Mr. Hobbs Takes a Vacation (1962)

Jimmy Stewart stars as the befuddled old coot trying to cope with his crazy family for a month on the Pacific coast. This mostly unfunny comedy mines all the expected areas of the whole “can’t stand my family, but I love them anyway” school of film with results that are generally less than tepid. Jimmy’s character, Roger Hobbs, endures his children’s various problems while coping with the run down house they’re staying at, but manages to solve all their marital, employment, and self esteem issues with remarkable ease by the time he has to pack everyone back up to St. Louis.

Mrs. Hobbs has secured the use of a house out on the west coast and everyone is coming along whether they like it or not. The Hobbs family still has two ungrateful and moody brats living at home with them. There’s the girl who is very self-conscious of her new braces. We’ll call her Metal Mouth. Then there’s the boy who is addicted to TV. We’ll call him America’s Youth. Also joining them once they get out to the coast are two grown daughters and their families.

Each family comes with its own problem, but the most interesting thing is that one of the daughters is married to America’s favorite flesh-eating G.I., John Saxon! John amazed us when he went nuts in Cannibal Apocalypse and he amazes again as the uppity egghead college professor who has a hankering for the dumb, foreign blonde gal that’s malingering on the beach the Hobbs’ vacation home is perched upon.


The movie focuses on Roger’s reaction to the insanity that constantly assaults his senses during the time when he’s supposed to be relaxing. The house is one source of trouble the film weakly attempts to mine for laughs. There’s the expected problems such as the water not working correctly (this usually involves someone getting sprayed with a geyser of water from the kitchen sink), an impossibly complicated pump that Roger can’t figure out how to work, but the plumber fresh out of the neighbor’s cesspool has no problem with (cesspool is funny, right?), and various stairs, banisters, and doorknobs breaking off at inopportune times.

The problems with the house though are merely background noise on this vacation when compared to what a dysfunctional load of Hobbs DNA the rest of the family turns out to be.

Roger stands around trying to puzzle out what’s up with the failing marriages of his two grown daughters that includes one husband being unemployed and the grandchildren being undisciplined brats.

Roger also has to find a way to reach out to his young son and does so by taking him on a sail boat ride and getting so lost at sea that they almost die. That particularly uninvolving scene went on for so long that I was hoping they’d both start gulping ocean water until their tongues swelled up and they suffocated.


Roger also manages to solve Metal Mouth’s problem of not being liked by boys by forcing her to go to a dance and then paying every guy there five bucks to dance with her. One guy turns out to be Fabian and after taking Roger’s five bucks, discovers that he likes Metal Mouth enough to sing the hit song “Cream Puff” (a singularly hideous bit of tuneless trash) with her and return Roger’s five bucks!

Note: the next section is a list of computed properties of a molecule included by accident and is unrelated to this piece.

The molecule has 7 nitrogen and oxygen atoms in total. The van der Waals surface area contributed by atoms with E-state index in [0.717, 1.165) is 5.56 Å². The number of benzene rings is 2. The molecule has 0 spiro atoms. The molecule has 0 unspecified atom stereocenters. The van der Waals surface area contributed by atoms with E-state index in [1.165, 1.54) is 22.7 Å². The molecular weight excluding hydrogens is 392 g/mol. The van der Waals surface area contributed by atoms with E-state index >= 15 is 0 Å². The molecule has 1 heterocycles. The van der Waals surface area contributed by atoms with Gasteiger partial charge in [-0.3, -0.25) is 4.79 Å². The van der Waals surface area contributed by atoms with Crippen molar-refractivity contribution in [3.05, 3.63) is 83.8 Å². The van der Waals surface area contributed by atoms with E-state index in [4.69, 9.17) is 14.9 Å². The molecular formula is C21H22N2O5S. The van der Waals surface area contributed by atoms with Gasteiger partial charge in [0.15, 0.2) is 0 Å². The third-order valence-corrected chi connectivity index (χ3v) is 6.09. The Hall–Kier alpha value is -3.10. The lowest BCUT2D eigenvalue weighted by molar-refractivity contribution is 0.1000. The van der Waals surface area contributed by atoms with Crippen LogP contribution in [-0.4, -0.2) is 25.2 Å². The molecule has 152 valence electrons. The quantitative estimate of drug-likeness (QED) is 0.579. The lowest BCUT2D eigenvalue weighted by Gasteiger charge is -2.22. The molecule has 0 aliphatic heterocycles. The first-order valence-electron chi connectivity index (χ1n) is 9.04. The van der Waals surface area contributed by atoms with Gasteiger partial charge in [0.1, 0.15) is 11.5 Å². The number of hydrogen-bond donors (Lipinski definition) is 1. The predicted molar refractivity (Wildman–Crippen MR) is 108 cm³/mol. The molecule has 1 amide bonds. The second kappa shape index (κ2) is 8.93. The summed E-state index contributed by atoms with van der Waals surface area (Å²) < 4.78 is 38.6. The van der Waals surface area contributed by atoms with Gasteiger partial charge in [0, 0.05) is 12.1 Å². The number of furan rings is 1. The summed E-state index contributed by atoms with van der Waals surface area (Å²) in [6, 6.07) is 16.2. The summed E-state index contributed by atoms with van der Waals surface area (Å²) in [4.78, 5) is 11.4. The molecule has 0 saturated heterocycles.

Roger’s next problem to solve is the unemployed husband’s situation. Even though Roger’s son-in-law bailed out and went home earlier, he somehow has landed a job interview with General Research.

The only hitch is that the head of General Research himself has to okay him before he can get the job. This means he has to come down to Roger’s vacation house to hang out for a few days to see if the kid is suitable – even though the kid isn’t even there!

Roger goes bird watching with the guy and ends up beating him up later that night due to a misunderstanding involving this guy’s wife, Roger, and a steam valve in the bathroom. After this guy leaves in a huff the next morning, guess who calls up later to excitedly announce that he’s landed a job with General Research? Roger, your crazy scheming has paid off again!


Roger’s simple-minded and unconventional solutions to vexing and deep-seated issues are annoying partly because of how unrealistic they are, but mostly because they just aren’t that funny!

And is watching Jimmy Stewart walking weirdly while looking for birds supposed to get me to do anything more than marvel that a legend like Stewart had no problem looking stupid in a pallid movie, all in an attempt to throttle a laugh out of a script already choking on predictability and poor pacing? (John Saxon’s story line was particularly woefully underdeveloped and totally forgotten about for a good chunk of the movie and only explained away as things were wrapping up.)

Stewart and co-star Maureen O’Hara give the film a level of professional respectability it otherwise wouldn’t be worthy of, but in the end, this vacation is no more fun than the one you’d likely have to endure with your own family.

© 2013 MonsterHunter

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